Vida reached over, giving the boy’s shoulder a tight squeeze of approval.
As the engine rumbled on again and the tanker began to vibrate, I could have sworn I heard Max say, “I knew she wouldn’t.”
But even as we drove on, only Liam dared to speak. Over and over again, asking the same terrifying question of the silence.
“She’s not waking up—why isn’t she waking up?”
THE DRIVER BROUGHT US BACK to the lot where we had left the vehicles, and, to my surprise, there was already someone waiting there. Cate.
Her pale hair was covered with a baseball cap, and she was dressed casually in jeans and a loose shirt. I didn’t recognize the van she had pulled up beside the dusty sedan and the SUV, but it hardly mattered.
The distance between the bottom of the tank and the opening was so great that Chubs had to use his power to lift each of us out, one at a time. By the time I was through, Cate and Vida were already talking over a map spread over the sedan’s hood.
“I thought you said there were eight of you, plus the kids,” I heard Cate say as I helped one of the kids down the slippery ladder.
“It was eight,” was all Vida said in reply.
The driver had climbed out of the cab and was watching Chubs as he continued his work. Her face went slack with wonder, as if she were watching a magic trick. I started toward her, meaning to tell her how grateful we all were, but she only held up a hand.
“I don’t have to know the details about what was happening in the lab,” she told me. “I brought my boy there every week for testing until IAAN took him. You just take care of yourselves now, understand?”
Liam levitated Chubs up through the hatch first, then somehow passed Ruby from his arms up to Chubs before Chubs used his own power to raise Liam out.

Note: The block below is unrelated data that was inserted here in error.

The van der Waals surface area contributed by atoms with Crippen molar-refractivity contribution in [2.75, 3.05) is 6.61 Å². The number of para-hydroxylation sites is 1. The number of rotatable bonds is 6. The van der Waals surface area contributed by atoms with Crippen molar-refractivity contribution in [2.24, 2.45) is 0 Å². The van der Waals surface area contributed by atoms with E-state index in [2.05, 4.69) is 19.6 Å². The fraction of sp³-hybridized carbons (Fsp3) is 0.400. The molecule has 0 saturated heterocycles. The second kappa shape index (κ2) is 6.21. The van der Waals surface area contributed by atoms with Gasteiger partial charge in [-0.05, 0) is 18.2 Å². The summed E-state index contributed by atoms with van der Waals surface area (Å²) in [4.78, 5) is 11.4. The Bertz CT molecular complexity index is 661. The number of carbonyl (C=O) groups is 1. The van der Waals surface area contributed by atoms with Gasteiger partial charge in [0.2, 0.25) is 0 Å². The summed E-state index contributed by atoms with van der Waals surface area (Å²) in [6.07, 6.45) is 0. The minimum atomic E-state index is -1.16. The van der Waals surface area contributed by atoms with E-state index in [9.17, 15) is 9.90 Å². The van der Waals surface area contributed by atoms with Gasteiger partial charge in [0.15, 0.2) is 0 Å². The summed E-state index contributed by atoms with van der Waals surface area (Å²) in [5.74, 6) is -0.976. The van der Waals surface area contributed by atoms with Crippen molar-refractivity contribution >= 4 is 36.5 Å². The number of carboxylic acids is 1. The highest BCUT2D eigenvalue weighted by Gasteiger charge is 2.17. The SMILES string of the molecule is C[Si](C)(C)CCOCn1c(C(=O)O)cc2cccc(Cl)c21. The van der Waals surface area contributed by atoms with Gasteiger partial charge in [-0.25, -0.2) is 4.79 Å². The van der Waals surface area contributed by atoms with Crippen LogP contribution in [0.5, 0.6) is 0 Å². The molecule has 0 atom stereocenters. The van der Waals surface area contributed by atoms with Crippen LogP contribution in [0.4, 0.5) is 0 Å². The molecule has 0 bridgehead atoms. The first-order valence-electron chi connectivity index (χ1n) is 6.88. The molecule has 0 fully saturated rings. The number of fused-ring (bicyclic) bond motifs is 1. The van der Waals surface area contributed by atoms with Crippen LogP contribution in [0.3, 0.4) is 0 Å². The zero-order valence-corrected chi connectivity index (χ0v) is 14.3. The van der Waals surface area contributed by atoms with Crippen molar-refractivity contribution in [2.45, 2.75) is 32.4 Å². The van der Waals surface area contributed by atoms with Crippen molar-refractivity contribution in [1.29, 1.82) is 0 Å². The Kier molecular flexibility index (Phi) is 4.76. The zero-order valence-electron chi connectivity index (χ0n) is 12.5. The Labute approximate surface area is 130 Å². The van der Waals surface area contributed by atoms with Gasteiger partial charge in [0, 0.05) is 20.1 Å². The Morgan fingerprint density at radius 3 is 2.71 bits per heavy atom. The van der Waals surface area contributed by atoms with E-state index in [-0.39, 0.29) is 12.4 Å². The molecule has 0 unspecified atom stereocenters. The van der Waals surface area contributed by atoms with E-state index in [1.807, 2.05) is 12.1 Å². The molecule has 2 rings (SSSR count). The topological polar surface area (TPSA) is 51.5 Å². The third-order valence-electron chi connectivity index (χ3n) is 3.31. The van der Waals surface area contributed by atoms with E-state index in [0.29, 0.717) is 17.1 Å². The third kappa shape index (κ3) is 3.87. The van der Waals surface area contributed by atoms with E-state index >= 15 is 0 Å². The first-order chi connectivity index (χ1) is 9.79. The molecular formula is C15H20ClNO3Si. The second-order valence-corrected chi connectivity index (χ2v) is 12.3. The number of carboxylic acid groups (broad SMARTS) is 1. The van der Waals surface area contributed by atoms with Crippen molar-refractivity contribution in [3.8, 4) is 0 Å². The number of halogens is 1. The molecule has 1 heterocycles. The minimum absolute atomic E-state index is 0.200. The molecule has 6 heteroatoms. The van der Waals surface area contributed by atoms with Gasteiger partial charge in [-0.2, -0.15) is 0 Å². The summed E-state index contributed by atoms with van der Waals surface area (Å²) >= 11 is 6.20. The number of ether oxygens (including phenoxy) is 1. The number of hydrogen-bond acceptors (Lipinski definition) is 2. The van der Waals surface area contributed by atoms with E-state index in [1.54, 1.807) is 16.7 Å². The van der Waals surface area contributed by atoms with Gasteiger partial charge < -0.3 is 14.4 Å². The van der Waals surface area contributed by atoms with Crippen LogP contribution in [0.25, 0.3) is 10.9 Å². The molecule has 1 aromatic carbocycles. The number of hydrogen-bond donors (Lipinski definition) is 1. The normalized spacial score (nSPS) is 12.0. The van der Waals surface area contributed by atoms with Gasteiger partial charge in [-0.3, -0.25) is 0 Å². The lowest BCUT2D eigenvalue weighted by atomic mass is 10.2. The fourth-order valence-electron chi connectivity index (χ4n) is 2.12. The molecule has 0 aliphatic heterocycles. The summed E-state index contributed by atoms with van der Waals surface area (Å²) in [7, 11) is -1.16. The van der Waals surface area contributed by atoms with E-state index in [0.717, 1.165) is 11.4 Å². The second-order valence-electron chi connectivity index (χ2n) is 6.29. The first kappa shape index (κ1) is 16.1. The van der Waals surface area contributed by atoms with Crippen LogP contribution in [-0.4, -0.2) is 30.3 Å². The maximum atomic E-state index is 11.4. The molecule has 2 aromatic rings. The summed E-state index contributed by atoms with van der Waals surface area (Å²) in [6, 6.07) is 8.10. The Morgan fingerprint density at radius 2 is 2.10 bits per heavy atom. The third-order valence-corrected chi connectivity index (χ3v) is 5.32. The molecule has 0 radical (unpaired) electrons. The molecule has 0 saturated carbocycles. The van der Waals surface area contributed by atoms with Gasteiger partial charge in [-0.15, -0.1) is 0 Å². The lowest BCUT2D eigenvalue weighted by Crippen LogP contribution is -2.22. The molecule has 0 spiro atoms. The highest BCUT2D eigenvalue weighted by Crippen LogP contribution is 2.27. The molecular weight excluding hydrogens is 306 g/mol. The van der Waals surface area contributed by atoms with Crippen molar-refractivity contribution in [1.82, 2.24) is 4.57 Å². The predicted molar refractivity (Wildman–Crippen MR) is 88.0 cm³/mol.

At first I thought it was just the water soaking the side of his shirt, but the stain was too dark. He must have torn his stitches at some point. Chubs saw it, too, but neither of us tried to stop him as he carried Ruby across the back of the tank, and gently lowered her into Vida’s waiting arms.
Max had gathered up the kids and was trying to distract them with some story as he led them toward Cate’s van.
“I have a medic I trust meeting us at the safe house,” Cate said as she and the others passed by me, heading toward the SUV. “She’ll give us an honest answer.”
“I don’t want honest,” Liam said, sounding exhausted. “I just want good.”
“I know,” Cate said softly, opening the back door so he could climb in first. They lifted Ruby in after him.
I waved a hand at the driver, knowing she probably couldn’t see me. It didn’t matter.
Vida had already taken the driver’s seat of the SUV with Chubs next to her in the passenger seat. That left me to slip into the space in the back, with Liam and Ruby. Priyanka and Max took two of the kids with them in the sedan, and Cate ushered the rest into the van.
It was quiet and quick, with all the efficiency of people who wanted to get as far away from a place as humanly possible. We followed Cate out onto the street, and then out of town completely.